This week, PlayStation 4 owners will get the chance to play a remastered version of Shadow of the Colossus, widely regarded as one of the best video games ever made. From a narrative and presentational standpoint, what makes Shadow of the Colossus great is how it subverts almost everything from the genres it lives in.
All images: Sony Interactive Entertainment America
In case you haven’t played game designer Fumito Ueda’s 12-year-old classic, it starts with a young boy journeying through a medieval fantasy landscape. The environs are beautifully pastoral but subtly foreboding, too. After entering a massive, church-like structure, the boy places the lifeless body of a young girl on an altar. A disembodied voice tells him that he’ll need to slay the massive creatures that roam the realm if he wants to resurrect the girl.
Shadow of the Colossus is light on story; it’s more of a mood piece that sets players on the hunt for those gigantic lifeforms filled with eldritch energy. As far as gameplay goes, the notable thing about SotC is that there’s none of the busywork that makes up the bulk of a typical video game experience. No hordes of lesser enemies to smash through, no sidequests to scrounge for. Each battle with the Colossi is a solitary meditation, a protracted struggle that combines reflexes, puzzle-solving, and an intense marshaling of sheer willpower.
Much of Shadow of the Colossus feels straight out of a Grimm fairy tale. The girl could be a princess and the boy a prince. He wields a sword of light and wanders on horseback in search of the magic to bring a loved one back to life. The Colossi feel like forces of nature and the battles against them are so hard that it seems like a happy ending must be predestined. Traditional fables and fairytales end with a moral that uses the story’s events to impart a life lesson to the audience. For example, with “The Fox and the Goat”, it’s look before you leap.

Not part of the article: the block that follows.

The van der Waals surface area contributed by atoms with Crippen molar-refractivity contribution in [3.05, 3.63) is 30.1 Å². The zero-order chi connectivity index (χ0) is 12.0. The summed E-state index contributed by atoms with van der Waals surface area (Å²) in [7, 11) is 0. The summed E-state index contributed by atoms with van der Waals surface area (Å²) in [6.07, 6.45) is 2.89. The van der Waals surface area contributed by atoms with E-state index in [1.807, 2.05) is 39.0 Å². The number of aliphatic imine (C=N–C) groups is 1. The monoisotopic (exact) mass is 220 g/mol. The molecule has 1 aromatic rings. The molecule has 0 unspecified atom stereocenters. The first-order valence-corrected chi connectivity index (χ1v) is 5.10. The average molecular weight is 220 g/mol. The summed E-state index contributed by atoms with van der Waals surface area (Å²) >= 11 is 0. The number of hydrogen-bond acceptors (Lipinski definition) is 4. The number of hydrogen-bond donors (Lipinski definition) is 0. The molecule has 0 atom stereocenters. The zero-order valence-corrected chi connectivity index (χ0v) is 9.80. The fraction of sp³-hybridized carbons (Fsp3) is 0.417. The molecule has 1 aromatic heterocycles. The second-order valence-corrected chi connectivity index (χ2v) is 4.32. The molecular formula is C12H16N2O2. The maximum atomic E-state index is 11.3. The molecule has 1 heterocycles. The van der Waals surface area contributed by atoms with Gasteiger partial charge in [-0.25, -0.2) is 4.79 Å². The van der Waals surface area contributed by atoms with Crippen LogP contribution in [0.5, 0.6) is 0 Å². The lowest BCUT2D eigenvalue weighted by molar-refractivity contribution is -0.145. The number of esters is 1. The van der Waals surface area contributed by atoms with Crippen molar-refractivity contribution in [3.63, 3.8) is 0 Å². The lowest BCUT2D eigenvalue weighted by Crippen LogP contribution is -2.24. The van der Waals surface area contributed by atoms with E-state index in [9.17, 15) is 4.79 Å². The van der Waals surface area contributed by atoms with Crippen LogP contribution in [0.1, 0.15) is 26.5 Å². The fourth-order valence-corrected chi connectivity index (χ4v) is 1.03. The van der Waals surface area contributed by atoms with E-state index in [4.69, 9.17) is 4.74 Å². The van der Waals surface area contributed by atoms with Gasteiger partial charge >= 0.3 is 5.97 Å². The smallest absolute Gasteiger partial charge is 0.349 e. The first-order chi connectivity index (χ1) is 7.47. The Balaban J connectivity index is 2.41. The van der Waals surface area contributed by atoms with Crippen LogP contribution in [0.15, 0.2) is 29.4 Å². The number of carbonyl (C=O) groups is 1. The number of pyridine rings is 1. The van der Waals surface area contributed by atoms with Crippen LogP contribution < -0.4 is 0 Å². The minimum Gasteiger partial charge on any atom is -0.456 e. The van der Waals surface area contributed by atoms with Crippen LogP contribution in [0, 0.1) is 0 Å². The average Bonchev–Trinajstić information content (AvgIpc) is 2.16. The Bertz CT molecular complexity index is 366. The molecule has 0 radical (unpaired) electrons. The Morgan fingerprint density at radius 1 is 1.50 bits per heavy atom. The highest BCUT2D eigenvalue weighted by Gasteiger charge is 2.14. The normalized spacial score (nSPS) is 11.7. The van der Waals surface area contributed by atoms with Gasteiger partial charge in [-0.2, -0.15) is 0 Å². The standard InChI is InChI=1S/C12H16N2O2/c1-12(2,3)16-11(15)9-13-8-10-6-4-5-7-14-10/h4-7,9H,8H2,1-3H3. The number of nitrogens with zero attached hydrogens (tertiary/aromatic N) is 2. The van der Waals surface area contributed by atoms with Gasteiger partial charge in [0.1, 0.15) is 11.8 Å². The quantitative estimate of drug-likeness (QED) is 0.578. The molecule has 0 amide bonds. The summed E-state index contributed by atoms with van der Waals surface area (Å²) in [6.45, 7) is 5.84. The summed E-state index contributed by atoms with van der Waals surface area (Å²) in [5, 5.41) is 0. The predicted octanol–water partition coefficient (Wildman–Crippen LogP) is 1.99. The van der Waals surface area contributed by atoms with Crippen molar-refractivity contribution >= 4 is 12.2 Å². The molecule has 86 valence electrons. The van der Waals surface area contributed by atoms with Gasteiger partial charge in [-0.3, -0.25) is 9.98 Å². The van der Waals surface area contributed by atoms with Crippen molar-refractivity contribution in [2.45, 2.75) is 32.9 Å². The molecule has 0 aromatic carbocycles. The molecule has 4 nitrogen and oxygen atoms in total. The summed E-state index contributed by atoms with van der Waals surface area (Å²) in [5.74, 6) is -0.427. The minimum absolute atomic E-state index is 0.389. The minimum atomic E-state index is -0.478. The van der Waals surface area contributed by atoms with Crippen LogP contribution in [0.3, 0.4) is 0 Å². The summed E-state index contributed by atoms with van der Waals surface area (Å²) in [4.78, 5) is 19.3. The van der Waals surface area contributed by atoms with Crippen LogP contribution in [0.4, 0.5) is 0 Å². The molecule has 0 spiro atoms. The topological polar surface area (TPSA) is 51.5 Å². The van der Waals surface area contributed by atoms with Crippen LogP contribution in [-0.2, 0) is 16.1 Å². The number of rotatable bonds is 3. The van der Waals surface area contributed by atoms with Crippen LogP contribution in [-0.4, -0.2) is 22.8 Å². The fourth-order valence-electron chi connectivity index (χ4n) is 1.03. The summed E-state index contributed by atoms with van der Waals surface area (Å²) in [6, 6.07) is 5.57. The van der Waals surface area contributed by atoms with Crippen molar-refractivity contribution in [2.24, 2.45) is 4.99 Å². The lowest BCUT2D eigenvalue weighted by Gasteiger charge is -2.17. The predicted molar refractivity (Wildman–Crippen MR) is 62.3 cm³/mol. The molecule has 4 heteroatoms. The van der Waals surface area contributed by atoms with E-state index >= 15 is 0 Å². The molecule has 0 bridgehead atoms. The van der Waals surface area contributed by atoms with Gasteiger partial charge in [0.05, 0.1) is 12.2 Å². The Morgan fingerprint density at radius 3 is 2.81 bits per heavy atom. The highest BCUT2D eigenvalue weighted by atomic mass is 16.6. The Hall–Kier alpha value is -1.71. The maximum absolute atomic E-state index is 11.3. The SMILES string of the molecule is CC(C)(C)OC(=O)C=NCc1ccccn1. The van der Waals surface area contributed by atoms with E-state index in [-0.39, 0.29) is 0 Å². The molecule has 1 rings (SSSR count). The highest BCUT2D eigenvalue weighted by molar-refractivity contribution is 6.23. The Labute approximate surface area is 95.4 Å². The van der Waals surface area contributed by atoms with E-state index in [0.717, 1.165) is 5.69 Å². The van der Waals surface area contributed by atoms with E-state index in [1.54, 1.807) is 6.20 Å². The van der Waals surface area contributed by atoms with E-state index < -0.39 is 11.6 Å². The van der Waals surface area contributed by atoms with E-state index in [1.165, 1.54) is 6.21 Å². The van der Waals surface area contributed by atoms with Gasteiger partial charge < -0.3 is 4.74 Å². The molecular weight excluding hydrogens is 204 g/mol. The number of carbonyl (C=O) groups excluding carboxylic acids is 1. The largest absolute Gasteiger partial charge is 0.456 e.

Shadow of the Colossus teaches a different kind of moral, one focused on the advantages and dangers of using frustration as fuel. At some point, the boy’s fearsome single-mindedness becomes the player’s, and the only thing that matters is making the giant beasts fall. But Shadow of the Colossus‘ ending is still shocking more than a decade after the game first came out, because it makes players reconsider the moral axis of their actions. As the dark energies that the boy has been absorbing transform him into a different kind of shadow giant, he all of a sudden seems more monomaniacal than brave, more selfish than altruistic.
All the player can do is rage, bashing fists against the people who’ve come to reckon with him. You wind up powerful but cursed, locked in place with a horrific fate. It’s a cautionary tale about the perverse nature of obsession and infatuation, something that most people couldn’t have guessed when they first start playing. When the very final piece of story plays out, it’s more remarkable because the main actor has been shuffled off the stage, and Shadow of the Colossus‘s ultimate meaning becomes apparent: The cycles that empower us can also destroy us, and our most vital work is figuring out when the right time is to break free.